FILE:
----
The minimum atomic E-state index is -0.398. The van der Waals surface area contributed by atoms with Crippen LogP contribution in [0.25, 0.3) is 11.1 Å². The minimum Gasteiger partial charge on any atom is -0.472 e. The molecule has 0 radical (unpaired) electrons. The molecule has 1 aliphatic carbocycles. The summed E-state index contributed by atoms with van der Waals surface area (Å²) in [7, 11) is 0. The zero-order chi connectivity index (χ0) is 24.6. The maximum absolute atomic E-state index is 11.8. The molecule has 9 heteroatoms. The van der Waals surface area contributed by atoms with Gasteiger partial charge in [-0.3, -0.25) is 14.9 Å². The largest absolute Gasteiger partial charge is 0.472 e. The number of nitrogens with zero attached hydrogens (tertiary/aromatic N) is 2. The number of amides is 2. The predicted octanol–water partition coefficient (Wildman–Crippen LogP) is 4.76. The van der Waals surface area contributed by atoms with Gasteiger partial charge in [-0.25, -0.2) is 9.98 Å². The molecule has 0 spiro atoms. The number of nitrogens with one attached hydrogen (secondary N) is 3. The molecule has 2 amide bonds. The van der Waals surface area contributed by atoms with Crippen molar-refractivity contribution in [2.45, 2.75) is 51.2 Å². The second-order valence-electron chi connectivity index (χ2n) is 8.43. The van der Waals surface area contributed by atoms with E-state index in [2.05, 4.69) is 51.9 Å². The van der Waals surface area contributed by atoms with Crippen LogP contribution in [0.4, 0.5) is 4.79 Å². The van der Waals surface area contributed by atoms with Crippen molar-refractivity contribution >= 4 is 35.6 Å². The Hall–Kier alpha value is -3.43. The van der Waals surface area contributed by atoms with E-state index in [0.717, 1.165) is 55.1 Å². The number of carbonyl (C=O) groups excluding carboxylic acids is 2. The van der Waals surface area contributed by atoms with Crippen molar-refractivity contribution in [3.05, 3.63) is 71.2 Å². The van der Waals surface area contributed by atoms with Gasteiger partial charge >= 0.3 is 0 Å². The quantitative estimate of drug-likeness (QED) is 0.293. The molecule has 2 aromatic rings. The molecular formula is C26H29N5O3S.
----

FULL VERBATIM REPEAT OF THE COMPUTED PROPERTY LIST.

The minimum atomic E-state index is -0.398. The van der Waals surface area contributed by atoms with Crippen LogP contribution in [0.25, 0.3) is 11.1 Å². The minimum Gasteiger partial charge on any atom is -0.472 e. The molecule has 0 radical (unpaired) electrons. The molecule has 1 aliphatic carbocycles. The summed E-state index contributed by atoms with van der Waals surface area (Å²) in [7, 11) is 0. The zero-order chi connectivity index (χ0) is 24.6. The maximum absolute atomic E-state index is 11.8. The molecule has 9 heteroatoms. The van der Waals surface area contributed by atoms with Gasteiger partial charge in [-0.3, -0.25) is 14.9 Å². The largest absolute Gasteiger partial charge is 0.472 e. The number of nitrogens with zero attached hydrogens (tertiary/aromatic N) is 2. The number of amides is 2. The predicted octanol–water partition coefficient (Wildman–Crippen LogP) is 4.76. The van der Waals surface area contributed by atoms with Gasteiger partial charge in [-0.25, -0.2) is 9.98 Å². The molecule has 0 spiro atoms. The number of nitrogens with one attached hydrogen (secondary N) is 3. The molecule has 2 amide bonds. The van der Waals surface area contributed by atoms with Crippen molar-refractivity contribution in [2.45, 2.75) is 51.2 Å². The second-order valence-electron chi connectivity index (χ2n) is 8.43. The van der Waals surface area contributed by atoms with E-state index in [2.05, 4.69) is 51.9 Å². The van der Waals surface area contributed by atoms with Crippen LogP contribution in [0.4, 0.5) is 4.79 Å². The van der Waals surface area contributed by atoms with Crippen molar-refractivity contribution >= 4 is 35.6 Å². The Hall–Kier alpha value is -3.43. The van der Waals surface area contributed by atoms with E-state index in [0.717, 1.165) is 55.1 Å². The number of carbonyl (C=O) groups excluding carboxylic acids is 2. The van der Waals surface area contributed by atoms with Crippen molar-refractivity contribution in [3.05, 3.63) is 71.2 Å². The van der Waals surface area contributed by atoms with Gasteiger partial charge >= 0.3 is 0 Å². The quantitative estimate of drug-likeness (QED) is 0.293. The molecule has 2 aromatic rings. The molecular formula is C26H29N5O3S.